Patients with metabolic syndrome are at increased risk for cardiovascular complications. We sought to determine whether peroxisome proliferator-activated receptor gamma agonists had any beneficial effect on patients with metabolic syndrome undergoing percutaneous coronary intervention (PCI).A total of 200 patients with metabolic syndrome undergoing PCI were randomized to rosiglitazone or placebo and followed for 1 year. Carotid intima-medial thickness (CIMT), inflammatory markers, lipid levels, brain natriuretic peptide, and clinical events were measured at baseline, 6 months, and 12 months.There was no significant difference in CIMT between the 2 groups. There was no difference in the 12-month composite end point of death, myocardial infarction (MI), stroke, or any recurrent ischemia (31.4% vs 30.2%, P = .99). The rate of death, MI, or stroke at 12 months was numerically lower in the rosiglitazone group (11.9% vs 6.4%, P = .19). There was a trend toward a greater decrease over time in high-sensitivity C-reactive protein values compared with baseline in the group randomized to rosiglitazone versus placebo both at 6 months (-35.4% vs -15.8%, P = .059) and 12 months (-40.0% vs -20.9%, P = .089) and higher change in high-density lipoprotein (+15.5% vs +4.1%, P = .05) and lower triglycerides (-13.9% vs +14.9%, P = .004) in the rosiglitazone arm. There was a trend toward less new onset diabetes in the rosiglitazone group (0% vs 3.3%, P = .081) and no episodes of symptomatic hypoglycemia. There was no excess of new onset of clinical heart failure in the rosiglitazone group, nor was there a significant change in brain natriuretic peptide levels.Patients with metabolic syndrome presenting for PCI are at increased risk for subsequent cardiovascular events. Rosiglitazone for 12 months did not appear to affect CIMT in this population, although it did have beneficial effects on high-sensitivity C-reactive protein, high-density lipoprotein, and triglycerides. Further study of peroxisome proliferator-activated receptor agonism in patients with metabolic syndrome undergoing PCI may be warranted.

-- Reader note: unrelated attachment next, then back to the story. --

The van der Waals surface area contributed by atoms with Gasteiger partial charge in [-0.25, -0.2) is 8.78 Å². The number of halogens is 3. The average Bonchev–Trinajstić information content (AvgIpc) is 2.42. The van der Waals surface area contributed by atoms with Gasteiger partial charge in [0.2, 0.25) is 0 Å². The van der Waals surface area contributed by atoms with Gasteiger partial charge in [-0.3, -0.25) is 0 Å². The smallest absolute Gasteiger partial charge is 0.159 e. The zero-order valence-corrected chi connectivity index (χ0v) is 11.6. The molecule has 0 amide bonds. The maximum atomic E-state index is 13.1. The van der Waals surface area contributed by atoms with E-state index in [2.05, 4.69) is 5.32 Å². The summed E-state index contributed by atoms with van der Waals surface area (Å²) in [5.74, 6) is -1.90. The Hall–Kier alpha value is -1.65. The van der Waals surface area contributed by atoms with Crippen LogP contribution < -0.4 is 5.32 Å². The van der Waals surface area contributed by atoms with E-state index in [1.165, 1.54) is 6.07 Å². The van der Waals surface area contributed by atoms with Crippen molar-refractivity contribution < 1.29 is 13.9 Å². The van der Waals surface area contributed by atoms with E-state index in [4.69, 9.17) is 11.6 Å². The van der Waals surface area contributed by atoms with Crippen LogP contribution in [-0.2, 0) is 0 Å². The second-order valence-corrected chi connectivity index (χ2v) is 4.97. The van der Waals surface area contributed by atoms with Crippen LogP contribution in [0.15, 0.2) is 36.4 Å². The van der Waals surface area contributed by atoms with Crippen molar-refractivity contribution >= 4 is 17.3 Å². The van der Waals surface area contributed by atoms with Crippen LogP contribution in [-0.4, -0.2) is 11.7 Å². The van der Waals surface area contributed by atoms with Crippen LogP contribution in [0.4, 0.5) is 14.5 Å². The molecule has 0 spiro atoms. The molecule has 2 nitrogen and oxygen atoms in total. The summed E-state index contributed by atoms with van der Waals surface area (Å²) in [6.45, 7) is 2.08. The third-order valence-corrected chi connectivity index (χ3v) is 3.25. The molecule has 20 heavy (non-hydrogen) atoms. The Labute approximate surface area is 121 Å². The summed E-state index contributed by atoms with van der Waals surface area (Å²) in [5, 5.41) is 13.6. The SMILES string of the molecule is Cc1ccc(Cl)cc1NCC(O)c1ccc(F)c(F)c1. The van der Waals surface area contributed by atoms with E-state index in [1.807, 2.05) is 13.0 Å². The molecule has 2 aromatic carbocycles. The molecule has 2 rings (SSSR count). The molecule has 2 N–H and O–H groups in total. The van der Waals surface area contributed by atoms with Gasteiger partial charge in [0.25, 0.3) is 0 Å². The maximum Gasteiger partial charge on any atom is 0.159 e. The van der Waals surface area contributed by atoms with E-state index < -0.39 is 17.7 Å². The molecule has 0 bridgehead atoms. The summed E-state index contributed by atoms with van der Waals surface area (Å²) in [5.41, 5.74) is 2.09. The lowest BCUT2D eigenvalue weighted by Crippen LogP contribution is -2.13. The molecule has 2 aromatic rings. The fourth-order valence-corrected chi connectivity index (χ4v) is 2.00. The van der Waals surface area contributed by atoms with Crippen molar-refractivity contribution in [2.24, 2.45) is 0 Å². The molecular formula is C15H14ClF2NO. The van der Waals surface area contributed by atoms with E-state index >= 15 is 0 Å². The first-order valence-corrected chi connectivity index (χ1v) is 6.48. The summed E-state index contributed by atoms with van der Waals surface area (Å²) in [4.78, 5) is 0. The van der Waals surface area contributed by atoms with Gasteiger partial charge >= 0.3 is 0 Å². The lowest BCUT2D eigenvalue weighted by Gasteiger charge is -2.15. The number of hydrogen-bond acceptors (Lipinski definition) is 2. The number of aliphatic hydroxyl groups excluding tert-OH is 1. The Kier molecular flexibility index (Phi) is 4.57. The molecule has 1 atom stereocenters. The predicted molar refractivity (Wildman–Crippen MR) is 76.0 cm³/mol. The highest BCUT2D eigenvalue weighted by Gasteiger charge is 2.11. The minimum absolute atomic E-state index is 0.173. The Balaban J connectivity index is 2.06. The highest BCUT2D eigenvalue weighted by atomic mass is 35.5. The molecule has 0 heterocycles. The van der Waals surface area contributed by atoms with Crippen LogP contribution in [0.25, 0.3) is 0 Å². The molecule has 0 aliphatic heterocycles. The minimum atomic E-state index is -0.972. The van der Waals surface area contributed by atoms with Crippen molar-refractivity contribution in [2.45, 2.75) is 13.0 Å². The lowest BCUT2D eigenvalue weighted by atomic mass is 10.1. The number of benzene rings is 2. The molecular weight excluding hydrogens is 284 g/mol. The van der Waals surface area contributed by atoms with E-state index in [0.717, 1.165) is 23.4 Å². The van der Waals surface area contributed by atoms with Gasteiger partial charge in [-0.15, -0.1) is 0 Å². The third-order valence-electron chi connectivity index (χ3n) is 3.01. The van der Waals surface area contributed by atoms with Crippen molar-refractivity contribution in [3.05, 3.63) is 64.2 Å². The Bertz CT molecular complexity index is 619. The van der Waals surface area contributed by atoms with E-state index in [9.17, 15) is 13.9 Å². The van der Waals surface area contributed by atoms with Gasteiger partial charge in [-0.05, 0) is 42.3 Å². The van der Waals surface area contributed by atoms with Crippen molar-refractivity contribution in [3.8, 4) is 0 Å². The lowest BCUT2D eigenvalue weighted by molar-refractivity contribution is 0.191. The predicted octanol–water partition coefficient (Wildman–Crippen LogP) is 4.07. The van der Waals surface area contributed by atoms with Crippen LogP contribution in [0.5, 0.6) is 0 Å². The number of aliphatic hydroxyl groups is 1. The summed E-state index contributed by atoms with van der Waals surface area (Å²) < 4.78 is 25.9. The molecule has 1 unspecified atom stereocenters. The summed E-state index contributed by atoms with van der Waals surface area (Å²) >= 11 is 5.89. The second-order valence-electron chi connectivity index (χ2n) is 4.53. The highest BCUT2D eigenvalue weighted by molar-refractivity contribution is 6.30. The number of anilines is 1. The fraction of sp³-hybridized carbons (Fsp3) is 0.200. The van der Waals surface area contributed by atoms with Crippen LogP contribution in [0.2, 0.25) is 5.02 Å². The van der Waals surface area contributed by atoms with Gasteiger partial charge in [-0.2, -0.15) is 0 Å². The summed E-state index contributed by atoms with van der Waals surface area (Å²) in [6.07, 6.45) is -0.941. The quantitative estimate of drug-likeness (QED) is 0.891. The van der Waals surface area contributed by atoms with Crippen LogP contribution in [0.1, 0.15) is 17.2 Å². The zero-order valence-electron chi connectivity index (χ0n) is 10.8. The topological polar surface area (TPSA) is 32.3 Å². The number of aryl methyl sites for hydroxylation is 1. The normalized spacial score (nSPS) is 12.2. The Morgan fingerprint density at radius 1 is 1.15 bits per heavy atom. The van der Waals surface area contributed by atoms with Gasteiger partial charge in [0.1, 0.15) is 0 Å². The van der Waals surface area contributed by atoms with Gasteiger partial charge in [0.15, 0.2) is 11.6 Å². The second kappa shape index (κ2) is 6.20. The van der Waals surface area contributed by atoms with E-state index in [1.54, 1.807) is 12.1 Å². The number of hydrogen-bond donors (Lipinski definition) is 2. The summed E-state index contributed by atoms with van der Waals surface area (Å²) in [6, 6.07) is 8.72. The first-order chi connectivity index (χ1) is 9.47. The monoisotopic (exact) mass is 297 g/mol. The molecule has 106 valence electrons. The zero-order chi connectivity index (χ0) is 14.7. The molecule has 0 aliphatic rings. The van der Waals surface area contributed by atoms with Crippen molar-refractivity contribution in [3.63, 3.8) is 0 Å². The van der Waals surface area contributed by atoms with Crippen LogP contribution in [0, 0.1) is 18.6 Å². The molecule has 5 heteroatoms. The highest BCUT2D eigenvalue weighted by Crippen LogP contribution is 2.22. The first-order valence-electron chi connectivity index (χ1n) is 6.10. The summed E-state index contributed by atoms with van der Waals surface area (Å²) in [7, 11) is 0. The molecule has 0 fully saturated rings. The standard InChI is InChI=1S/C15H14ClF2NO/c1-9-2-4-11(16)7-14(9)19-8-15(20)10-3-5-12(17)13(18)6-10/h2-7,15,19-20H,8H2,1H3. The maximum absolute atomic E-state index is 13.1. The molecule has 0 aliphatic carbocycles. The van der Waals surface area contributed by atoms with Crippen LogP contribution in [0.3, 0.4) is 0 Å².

Contemporary management of peripheral arterial disease: III. Endovascular and surgical management. - Cleveland Clinic journal of medicine